Sunday when the Cowboys and Ravens meet, maybe Jones can provide the coaches with a small glimpse of what they wanted him to be. Then again, DeMarco Murray is the lead running back now and all Jones can do is hope for his chance on kick returns and on third downs.
Maybe at some point on Sunday afternoon, Jones will help the Cowboys. But that's a big maybe.
We do know Rice will help the Ravens. There's no maybe about that.
Archer: Aside from last week's game at KC, it appears as if the Ravens have an offense that can take pressure off the defense. People always ask this nebulous question about the "next step," but has Joe Flacco taken the next step? If so, why? How?
Wilson: What has changed about Joe Flacco is he's been granted greater command of the offense in terms of ability to audible and they implemented a no-huddle offense and have emphasized the shotgun formation, all things he did more of in college at Delaware. His deep-ball accuracy still isn't excellent, but it's much improved. He still has a tendency to stare down his primary read, which is what's happened on virtually all of his four interceptions. While Flacco has definitely improved overall, he still has a tendency to have inconsistency, on the road particularly, and will get into cold streaks where his fundamentals lapse. In Philadelphia, the pass rush of Trent Cole and Jason Babin affected him to the point where he was throwing off his back foot. Flacco seems to still be in the very good category with all the skills and capability to be great and is knocking on the door of getting to that point. He's just not totally there yet despite better personnel outside than he's had in the past. This isn't on Flacco, but his offensive tackle tandem of Michael Oher and Kelechi Osemele are holding back the offense a bit. They gave up a total of four sacks and eight quarterback pressures to Kansas City Chiefs edge rushers Tamba Hali and Justin Houston. That could be a problem obviously against DeMarcus Ware and Anthony Spencer.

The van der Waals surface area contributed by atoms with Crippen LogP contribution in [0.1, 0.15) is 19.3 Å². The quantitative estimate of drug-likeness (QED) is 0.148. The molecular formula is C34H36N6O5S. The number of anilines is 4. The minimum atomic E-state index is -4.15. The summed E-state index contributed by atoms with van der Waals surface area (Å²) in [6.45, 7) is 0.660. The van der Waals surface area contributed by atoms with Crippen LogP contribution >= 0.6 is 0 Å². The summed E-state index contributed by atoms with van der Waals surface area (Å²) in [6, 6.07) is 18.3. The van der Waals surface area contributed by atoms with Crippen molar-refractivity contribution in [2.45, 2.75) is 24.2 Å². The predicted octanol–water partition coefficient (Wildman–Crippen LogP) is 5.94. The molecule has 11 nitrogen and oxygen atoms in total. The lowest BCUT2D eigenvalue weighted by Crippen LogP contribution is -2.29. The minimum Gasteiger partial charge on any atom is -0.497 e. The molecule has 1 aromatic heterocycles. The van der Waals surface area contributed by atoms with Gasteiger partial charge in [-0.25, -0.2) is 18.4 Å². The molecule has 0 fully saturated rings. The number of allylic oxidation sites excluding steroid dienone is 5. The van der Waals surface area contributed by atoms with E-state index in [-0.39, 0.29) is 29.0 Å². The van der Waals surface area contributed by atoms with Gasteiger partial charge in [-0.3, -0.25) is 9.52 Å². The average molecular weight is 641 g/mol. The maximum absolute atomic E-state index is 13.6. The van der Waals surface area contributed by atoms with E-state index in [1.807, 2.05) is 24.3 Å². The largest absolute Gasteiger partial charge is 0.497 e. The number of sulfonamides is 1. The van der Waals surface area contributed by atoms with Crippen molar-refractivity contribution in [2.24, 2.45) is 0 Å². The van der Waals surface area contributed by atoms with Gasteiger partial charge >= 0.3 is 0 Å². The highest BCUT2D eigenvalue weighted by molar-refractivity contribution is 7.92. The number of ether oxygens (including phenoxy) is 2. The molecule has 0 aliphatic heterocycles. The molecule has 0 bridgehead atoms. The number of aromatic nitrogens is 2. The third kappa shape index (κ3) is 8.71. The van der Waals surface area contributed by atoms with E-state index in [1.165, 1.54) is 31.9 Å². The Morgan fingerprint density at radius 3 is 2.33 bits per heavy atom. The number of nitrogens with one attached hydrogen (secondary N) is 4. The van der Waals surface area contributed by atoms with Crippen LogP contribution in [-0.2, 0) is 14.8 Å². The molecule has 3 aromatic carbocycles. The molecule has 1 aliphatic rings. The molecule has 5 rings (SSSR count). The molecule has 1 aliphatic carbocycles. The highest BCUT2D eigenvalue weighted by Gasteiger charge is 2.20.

TA: Are we seeing a different Ravens defense? The Chiefs ran all over them. Is Ray Lewis slowing down finally? How much do they miss Terrell Suggs?
AW: The defense is much different, and not in a good way. Traditionally stingy against the run, they were gashed by Jamaal Charles for 125 yards in the first half primarily through the use of the zone stretch play. Dean Pees' halftime adjustment of walking up the linebackers and shifting the defensive linemen wider was an effective strategy as Charles had only 15 yards on 10 carries after halftime. However, middle linebacker Ray Lewis looked slow in his reactions and got stuck to blocks. He had one hard hit, but that was in the fourth quarter on Cyrus Gray. Lewis has had some solid games this year, but he's also 37 years old. And it shows. Although he's lighter at 235 pounds, he's not as explosive as he used to be and doesn't get enough depth on his pass drops, which makes him vulnerable to tight ends' patterns. As tough and smart and great a tackler as Lewis is, he's been getting overpowered at times at the point of attack and beaten to the outside by faster runners like Charles and Trent Richardson. Terrell Suggs is definitely missed. The Ravens had no sacks against the Chiefs. Pees creates pressure by blitzing primarily. Other than Pro Bowl defensive tackle Haloti Ngata, one of the most disruptive interior forces in the game, hardly anyone is defeating blocks and getting to the quarterback. Ngata is commanding double-team attention regularly and still getting penetration. Without Suggs, this has become a bend-but-don't-break defense that still excels at getting turnovers and being stout in the red zone.